Born on August 17, 1969, Christian Donald Laettner is a former American basketball player. His college Duke Blue Devil is considered one of the best in National Collegiate Athletic Association (NCCA) history.

Back in 1991-92, he was the star player back-to-back for Duke Blue Devils. During his career, Christian scored over 2000 points where he broke the school record set by his teammate Ron Torgalski and his team won two state titles and reached the semifinal.

He attended Duke University and played basketball from 1988-1992 under coach Mike Krzyzewski in his college career. He led Blue Devils to the first two national titles in school history.

Christian played 13 years in the NBA (1992-2005), scoring 11,121 points and grabbing 5,806 rebounds.

His records are so exceptional, and he was genuinely unbeatable. His first six seasons were his best, with an average of 16.6 points and 7.9 rebounds per game.

Despite his achievements, Laettner played for six different teams and was traded six-time. He never spent more than one year in the same team anywhere.

Back in 2004, he was also suspended for many games for using marijuana.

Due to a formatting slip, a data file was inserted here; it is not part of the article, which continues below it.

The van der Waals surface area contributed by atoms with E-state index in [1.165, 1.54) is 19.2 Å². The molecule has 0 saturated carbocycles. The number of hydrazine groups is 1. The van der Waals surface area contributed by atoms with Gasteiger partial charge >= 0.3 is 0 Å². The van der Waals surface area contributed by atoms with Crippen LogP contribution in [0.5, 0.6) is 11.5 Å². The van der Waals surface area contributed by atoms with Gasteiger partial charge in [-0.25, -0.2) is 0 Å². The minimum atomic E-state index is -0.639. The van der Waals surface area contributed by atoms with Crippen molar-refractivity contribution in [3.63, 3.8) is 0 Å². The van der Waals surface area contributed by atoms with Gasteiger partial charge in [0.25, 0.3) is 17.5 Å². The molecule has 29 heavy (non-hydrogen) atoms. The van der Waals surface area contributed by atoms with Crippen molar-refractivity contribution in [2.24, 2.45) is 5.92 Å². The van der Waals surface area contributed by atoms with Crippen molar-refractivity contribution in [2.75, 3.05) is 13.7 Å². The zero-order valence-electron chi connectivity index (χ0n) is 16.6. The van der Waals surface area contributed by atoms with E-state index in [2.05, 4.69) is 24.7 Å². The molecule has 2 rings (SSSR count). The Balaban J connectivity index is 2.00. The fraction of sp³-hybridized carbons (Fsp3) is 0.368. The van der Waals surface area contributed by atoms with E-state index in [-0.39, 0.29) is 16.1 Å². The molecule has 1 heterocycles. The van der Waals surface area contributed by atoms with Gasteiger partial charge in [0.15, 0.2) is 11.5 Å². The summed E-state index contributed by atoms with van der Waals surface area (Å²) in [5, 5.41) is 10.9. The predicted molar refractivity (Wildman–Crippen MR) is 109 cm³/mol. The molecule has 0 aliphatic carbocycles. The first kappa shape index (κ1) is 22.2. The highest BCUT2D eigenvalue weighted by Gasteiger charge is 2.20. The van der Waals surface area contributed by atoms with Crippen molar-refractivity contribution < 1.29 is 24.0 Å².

5. Peter Press Maravich

Born on June 22, 1947, in Aliquippa, Pennsylvania, Pete Maravich (Pistol Pete) was an American professional basketball. 

Maravich was addicted to sports during his childhood age and amazed his parents with his basketball skills. Maravich spent hours practicing ball controls, passing, head fakes, and long-range shots.

Pete Maravich at his young age
Pete Maravich (Source: Wikimedia.org)

Maravich is the all-time leading NCAA Division I scorer with 3667 points and has an average of 44.2 points per match. He was the youngest player introduced to the Naismith Memorial Basketball Hall of Fame.

Peter played for three different teams, Atalanta Hawks (1970-1974), New Orleans (1974-1980), and Boston Celtics (1980).

Maravich was five times NBA All-Star (1973-1974-1977-1979), two times All-NBA First Team (1976,1977), two times All-NBA Second Team (1973, 1978), NBA scoring champion (1977).

6. Earvin “Magic” Johnson Jr.

The life of Earvin Magic Johnson began on August 14, 1959, in Lansing, Michigan. One of ten kids, he grew up in a working-class African-American neighborhood on Lansing’s Westside.

Earvin’s mother, Christine, was a school custodian, and similarly, his father, Earvin’s senior, worked at GM on the assembly line.